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Commas in Dates

When writing a date, a comma is used to separate the day from the month, and the date from the year.

July 4, 1776, was an important day in American history.

I was born on Sunday, May 12, 1968.

But if you’re writing the date in day-month-year format, you don’t need a comma.

The project will commence on 1 June 2018.

Here’s a tip:  Commas can be tricky, but they don’t have to trip you up. Grammarly’s writing assistant can help you make sure your punctuation, spelling, and grammar are tip-top in everything you write. Try Grammarly for free. 

Do use a comma if you’re including a day of the week with the date. Note the use of the comma after the date when it appears in the middle of a sentence.

On Friday, October 28, at four o’clock, we’ll have a small gathering in the office kitchen to celebrate Mark’s birthday.

Please come out on Saturday, April 15, 2017, to show your support for the marathon runners.

When you’re giving only a month and a year, you don’t need a comma.

I haven’t seen this much snow since January 2002.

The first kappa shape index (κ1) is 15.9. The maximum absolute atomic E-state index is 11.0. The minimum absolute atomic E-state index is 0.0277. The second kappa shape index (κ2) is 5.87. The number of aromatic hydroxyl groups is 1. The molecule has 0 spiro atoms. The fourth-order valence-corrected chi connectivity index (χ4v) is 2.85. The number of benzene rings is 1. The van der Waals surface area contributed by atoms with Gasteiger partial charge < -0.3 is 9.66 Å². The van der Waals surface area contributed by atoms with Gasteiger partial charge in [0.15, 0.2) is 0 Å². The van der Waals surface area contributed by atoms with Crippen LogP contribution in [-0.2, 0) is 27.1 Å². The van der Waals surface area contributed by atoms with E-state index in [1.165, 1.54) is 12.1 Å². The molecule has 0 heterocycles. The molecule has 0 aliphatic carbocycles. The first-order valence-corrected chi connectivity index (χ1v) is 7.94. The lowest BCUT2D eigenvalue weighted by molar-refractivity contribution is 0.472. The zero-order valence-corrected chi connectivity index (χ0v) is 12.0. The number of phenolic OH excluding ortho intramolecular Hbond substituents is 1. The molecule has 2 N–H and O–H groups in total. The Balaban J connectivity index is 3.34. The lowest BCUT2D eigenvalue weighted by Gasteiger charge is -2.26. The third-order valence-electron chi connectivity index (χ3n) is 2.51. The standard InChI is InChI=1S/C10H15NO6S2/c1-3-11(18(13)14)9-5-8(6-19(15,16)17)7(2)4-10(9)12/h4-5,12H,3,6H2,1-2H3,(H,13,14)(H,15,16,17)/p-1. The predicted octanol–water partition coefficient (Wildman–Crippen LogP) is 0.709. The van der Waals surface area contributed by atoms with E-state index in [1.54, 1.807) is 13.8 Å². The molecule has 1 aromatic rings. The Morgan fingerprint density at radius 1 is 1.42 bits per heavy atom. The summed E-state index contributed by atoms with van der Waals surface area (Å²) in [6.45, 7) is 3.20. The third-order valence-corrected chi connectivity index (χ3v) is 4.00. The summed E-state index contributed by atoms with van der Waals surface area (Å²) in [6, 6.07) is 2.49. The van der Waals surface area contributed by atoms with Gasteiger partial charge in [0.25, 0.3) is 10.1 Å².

Notice how in our examples above, the dates are expressed as cardinals, not ordinals—as in, there’s no th, rd, or nd after the numeral: April 15, 2017 instead of April 15th, 2017. In formal writing, always express cardinal numbers in dates, even though when we might say a date out loud we express it as an ordinal: “January third.” 

If you use a construction with of, it is OK to use an ordinal number. It is also acceptable to use an ordinal number when referring to a specific day without referring to the month.

Xiomara gave birth on the 10th of June.

Xiomara’s baby was born on the tenth.

When you’re expressing a date in this way, with the ordinal before the month, you don’t need a comma.

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